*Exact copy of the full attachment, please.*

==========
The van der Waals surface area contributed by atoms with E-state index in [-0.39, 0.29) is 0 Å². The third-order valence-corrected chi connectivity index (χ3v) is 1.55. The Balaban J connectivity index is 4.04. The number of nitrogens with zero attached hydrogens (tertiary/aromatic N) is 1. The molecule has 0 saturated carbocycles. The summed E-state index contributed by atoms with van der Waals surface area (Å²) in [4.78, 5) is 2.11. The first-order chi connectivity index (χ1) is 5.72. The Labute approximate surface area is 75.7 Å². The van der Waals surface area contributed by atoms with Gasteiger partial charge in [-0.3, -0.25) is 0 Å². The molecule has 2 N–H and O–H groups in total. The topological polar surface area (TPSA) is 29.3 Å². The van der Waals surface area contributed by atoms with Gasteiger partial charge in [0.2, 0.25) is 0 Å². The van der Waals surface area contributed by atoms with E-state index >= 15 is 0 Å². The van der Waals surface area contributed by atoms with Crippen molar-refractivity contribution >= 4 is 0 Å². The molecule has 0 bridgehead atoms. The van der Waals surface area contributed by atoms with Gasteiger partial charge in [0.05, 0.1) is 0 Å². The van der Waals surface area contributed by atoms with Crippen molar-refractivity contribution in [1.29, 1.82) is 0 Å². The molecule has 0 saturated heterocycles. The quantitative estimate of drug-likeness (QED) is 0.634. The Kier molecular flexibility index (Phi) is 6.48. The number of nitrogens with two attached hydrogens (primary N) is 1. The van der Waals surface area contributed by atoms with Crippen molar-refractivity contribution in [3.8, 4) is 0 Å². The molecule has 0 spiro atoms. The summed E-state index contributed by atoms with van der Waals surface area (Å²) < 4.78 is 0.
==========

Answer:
The van der Waals surface area contributed by atoms with E-state index in [-0.39, 0.29) is 0 Å². The third-order valence-corrected chi connectivity index (χ3v) is 1.55. The Balaban J connectivity index is 4.04. The number of nitrogens with zero attached hydrogens (tertiary/aromatic N) is 1. The molecule has 0 saturated carbocycles. The summed E-state index contributed by atoms with van der Waals surface area (Å²) in [4.78, 5) is 2.11. The first-order chi connectivity index (χ1) is 5.72. The Labute approximate surface area is 75.7 Å². The van der Waals surface area contributed by atoms with Gasteiger partial charge in [-0.3, -0.25) is 0 Å². The molecule has 2 N–H and O–H groups in total. The topological polar surface area (TPSA) is 29.3 Å². The van der Waals surface area contributed by atoms with Gasteiger partial charge in [0.2, 0.25) is 0 Å². The van der Waals surface area contributed by atoms with E-state index >= 15 is 0 Å². The van der Waals surface area contributed by atoms with Crippen molar-refractivity contribution >= 4 is 0 Å². The molecule has 0 bridgehead atoms. The van der Waals surface area contributed by atoms with Gasteiger partial charge in [0.05, 0.1) is 0 Å². The van der Waals surface area contributed by atoms with Crippen molar-refractivity contribution in [1.29, 1.82) is 0 Å². The molecule has 0 saturated heterocycles. The quantitative estimate of drug-likeness (QED) is 0.634. The Kier molecular flexibility index (Phi) is 6.48. The number of nitrogens with two attached hydrogens (primary N) is 1. The van der Waals surface area contributed by atoms with Crippen molar-refractivity contribution in [3.8, 4) is 0 Å². The molecule has 0 spiro atoms. The summed E-state index contributed by atoms with van der Waals surface area (Å²) < 4.78 is 0.